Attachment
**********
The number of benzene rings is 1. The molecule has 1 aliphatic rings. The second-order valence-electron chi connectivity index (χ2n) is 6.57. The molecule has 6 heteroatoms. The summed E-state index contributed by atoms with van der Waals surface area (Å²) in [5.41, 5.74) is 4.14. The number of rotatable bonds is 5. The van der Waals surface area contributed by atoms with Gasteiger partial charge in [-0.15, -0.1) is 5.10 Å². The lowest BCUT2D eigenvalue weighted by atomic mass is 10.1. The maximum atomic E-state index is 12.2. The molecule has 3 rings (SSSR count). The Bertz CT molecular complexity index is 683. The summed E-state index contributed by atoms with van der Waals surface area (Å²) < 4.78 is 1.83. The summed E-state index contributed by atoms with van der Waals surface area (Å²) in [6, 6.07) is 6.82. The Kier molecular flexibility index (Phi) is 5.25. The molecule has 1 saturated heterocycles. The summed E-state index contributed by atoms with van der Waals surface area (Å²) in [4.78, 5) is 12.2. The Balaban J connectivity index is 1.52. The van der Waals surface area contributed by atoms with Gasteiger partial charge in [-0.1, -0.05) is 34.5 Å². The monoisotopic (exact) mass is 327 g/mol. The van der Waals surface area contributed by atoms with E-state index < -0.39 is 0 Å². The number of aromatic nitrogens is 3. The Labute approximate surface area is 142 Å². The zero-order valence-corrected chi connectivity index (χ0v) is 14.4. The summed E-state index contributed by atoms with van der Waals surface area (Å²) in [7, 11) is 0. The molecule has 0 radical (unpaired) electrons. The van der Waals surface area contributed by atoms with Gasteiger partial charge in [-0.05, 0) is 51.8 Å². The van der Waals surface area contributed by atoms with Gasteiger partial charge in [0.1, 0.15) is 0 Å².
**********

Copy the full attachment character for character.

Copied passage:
The number of benzene rings is 1. The molecule has 1 aliphatic rings. The second-order valence-electron chi connectivity index (χ2n) is 6.57. The molecule has 6 heteroatoms. The summed E-state index contributed by atoms with van der Waals surface area (Å²) in [5.41, 5.74) is 4.14. The number of rotatable bonds is 5. The van der Waals surface area contributed by atoms with Gasteiger partial charge in [-0.15, -0.1) is 5.10 Å². The lowest BCUT2D eigenvalue weighted by atomic mass is 10.1. The maximum atomic E-state index is 12.2. The molecule has 3 rings (SSSR count). The Bertz CT molecular complexity index is 683. The summed E-state index contributed by atoms with van der Waals surface area (Å²) < 4.78 is 1.83. The summed E-state index contributed by atoms with van der Waals surface area (Å²) in [6, 6.07) is 6.82. The Kier molecular flexibility index (Phi) is 5.25. The molecule has 1 saturated heterocycles. The summed E-state index contributed by atoms with van der Waals surface area (Å²) in [4.78, 5) is 12.2. The Balaban J connectivity index is 1.52. The van der Waals surface area contributed by atoms with Gasteiger partial charge in [-0.1, -0.05) is 34.5 Å². The monoisotopic (exact) mass is 327 g/mol. The van der Waals surface area contributed by atoms with E-state index < -0.39 is 0 Å². The number of aromatic nitrogens is 3. The Labute approximate surface area is 142 Å². The zero-order valence-corrected chi connectivity index (χ0v) is 14.4. The summed E-state index contributed by atoms with van der Waals surface area (Å²) in [7, 11) is 0. The molecule has 0 radical (unpaired) electrons. The van der Waals surface area contributed by atoms with Gasteiger partial charge in [-0.05, 0) is 51.8 Å². The van der Waals surface area contributed by atoms with Gasteiger partial charge in [0.1, 0.15) is 0 Å².